There are two issues with this concept for me, one of which practically derails any of the so-called tension in the dreamscapes build up and the other just comes off as silly. First of all I want to make clear that at no point do we ever see Baby Doll dance. We see her start to awkwardly sway from side to side a lot but we are quickly taken into an extreme close up as we switch over from reality to the dream world. That really wasn't a problem though because honestly with all the slack jawed reactions we see from the people that have watched her dancing I don't think anything they could have ever conjured up would make sense. Her dancing is portrayed as being life changing, everyone that sees her is just in complete bliss afterwards so I think it was a wise decision to refrain from showing us her evocative moves on the dance floor since it could never live up to what we ourselves can imagine.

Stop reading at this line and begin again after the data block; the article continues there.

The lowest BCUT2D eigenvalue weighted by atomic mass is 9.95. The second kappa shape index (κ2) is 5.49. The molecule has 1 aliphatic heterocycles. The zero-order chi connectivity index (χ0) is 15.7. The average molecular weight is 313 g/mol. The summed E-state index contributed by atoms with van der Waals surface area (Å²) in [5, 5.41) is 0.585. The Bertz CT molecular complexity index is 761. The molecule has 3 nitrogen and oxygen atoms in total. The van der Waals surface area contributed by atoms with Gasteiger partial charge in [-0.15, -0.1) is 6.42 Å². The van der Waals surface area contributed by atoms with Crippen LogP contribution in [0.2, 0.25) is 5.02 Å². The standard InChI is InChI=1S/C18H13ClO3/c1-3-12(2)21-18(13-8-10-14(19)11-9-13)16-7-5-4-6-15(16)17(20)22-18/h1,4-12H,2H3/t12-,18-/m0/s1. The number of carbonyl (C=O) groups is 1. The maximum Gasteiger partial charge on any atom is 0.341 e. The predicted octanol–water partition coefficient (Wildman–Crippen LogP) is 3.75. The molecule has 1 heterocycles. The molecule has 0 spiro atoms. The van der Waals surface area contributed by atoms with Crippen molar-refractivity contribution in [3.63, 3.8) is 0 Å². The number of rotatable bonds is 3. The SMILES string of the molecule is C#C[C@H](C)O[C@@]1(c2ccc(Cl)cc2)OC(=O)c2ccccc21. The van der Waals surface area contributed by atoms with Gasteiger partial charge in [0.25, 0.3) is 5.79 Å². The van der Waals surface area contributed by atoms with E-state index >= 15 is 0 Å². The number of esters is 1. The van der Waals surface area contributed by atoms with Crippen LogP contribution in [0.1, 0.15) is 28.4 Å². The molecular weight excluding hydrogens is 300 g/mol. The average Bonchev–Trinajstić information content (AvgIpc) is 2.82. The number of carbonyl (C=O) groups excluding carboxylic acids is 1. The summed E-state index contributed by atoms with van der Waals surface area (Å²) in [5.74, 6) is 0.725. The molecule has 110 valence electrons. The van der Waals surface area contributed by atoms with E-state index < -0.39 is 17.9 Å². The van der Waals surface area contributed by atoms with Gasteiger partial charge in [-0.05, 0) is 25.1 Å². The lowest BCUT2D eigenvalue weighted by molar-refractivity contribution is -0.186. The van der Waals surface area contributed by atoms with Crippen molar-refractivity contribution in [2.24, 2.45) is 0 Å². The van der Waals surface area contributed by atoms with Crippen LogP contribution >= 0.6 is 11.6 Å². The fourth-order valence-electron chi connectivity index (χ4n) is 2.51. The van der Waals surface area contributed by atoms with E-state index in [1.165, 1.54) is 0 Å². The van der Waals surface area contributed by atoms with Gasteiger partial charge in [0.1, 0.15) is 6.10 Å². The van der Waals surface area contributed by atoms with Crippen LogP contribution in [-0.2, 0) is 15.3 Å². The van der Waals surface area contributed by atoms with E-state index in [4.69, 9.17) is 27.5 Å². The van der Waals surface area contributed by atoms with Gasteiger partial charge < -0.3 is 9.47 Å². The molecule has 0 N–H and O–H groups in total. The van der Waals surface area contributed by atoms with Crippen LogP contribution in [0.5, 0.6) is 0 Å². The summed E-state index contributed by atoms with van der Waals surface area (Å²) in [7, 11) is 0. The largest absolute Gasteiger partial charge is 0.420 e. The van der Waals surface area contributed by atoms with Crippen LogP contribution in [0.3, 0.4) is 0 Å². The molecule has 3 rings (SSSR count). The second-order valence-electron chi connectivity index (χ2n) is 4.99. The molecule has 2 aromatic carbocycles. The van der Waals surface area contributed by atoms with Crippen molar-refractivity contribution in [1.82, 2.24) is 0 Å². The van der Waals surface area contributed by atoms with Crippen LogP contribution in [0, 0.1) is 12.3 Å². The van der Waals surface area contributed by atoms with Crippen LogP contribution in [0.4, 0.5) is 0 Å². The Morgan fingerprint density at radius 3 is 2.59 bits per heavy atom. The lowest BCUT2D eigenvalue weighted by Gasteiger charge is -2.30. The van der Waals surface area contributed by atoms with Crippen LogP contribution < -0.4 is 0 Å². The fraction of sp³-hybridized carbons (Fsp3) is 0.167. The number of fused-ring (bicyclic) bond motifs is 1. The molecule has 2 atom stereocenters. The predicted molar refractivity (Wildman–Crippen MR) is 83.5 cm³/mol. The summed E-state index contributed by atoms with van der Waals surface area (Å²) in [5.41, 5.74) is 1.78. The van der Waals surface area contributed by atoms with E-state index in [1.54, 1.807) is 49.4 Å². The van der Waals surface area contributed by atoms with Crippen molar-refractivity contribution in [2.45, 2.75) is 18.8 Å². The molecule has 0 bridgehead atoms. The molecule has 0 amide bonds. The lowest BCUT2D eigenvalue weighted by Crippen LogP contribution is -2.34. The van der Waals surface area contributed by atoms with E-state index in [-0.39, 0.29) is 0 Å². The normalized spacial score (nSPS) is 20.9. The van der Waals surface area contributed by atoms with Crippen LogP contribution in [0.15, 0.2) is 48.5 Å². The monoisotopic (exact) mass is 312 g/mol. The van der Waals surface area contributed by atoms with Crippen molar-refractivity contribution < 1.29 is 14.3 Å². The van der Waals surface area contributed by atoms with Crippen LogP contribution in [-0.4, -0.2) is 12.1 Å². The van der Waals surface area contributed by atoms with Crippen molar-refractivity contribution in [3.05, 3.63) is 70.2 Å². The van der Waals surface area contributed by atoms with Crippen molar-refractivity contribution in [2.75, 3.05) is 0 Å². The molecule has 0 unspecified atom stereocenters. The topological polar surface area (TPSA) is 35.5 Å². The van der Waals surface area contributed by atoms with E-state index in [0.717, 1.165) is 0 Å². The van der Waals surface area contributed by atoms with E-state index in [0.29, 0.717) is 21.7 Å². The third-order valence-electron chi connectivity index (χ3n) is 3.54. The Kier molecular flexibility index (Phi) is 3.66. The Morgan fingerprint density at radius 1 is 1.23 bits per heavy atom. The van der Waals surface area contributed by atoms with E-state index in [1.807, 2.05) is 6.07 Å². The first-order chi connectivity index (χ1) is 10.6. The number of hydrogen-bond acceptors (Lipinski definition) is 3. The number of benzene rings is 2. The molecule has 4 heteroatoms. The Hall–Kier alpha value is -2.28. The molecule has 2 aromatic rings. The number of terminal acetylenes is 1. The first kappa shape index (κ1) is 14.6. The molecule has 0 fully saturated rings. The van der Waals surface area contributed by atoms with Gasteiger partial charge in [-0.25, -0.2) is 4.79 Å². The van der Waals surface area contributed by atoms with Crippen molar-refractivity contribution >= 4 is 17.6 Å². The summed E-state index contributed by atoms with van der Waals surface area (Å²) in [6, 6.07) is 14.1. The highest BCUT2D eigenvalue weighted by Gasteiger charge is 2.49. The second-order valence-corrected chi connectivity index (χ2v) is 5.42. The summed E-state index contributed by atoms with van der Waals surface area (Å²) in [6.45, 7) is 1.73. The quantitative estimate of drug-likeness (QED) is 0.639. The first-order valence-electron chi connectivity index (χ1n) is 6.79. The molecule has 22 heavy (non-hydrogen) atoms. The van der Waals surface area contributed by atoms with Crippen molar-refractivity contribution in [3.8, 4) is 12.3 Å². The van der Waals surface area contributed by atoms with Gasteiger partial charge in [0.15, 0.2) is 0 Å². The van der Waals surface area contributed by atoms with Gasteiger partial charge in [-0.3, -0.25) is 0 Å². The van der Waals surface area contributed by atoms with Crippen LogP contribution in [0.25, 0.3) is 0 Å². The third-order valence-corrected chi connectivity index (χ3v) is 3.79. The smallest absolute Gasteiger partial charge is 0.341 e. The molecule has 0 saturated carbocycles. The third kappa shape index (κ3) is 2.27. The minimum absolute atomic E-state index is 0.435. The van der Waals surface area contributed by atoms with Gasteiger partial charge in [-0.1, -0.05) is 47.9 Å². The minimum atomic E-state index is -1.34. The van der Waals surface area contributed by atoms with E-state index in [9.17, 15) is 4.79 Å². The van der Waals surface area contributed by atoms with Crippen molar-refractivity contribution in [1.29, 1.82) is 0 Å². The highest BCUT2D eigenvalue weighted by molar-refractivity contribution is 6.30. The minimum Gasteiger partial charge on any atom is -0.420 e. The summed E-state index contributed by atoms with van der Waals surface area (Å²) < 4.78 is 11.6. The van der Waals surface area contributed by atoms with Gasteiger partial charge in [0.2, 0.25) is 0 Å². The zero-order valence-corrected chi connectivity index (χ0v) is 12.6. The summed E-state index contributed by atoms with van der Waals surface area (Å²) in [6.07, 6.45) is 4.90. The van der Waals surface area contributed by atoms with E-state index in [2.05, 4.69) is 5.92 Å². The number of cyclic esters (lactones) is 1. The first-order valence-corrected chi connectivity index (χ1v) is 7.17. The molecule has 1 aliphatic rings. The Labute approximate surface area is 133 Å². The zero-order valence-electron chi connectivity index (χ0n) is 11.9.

What killed the dancing idea for me though was how it related to what was happening in the dreamscapes themselves. For instance, when they begin to use Baby Doll's dancing to prepare for their escape, which they need four very specific items in order to be successful, they are using her as a diversion so that one of the other girls can go get what they need. What is depicted in the dreamscapes during this time are battles involving all five girls as they search out the exact same item they are trying to obtain in the real world. However what we are seeing in those dreamscapes are representations or a metaphor if you will of what is actually happening as Baby Doll dances for everyone in reality. The first item they need is a map and in the real world they have to make a photo copy of it and return it back to where they got it. The visual representation of this in Baby Doll's dreamscape is that they are hunting down a German officer carrying the map as they cut through hordes of undead enemy (nazi?) soldiers to get to him and retrieve the map.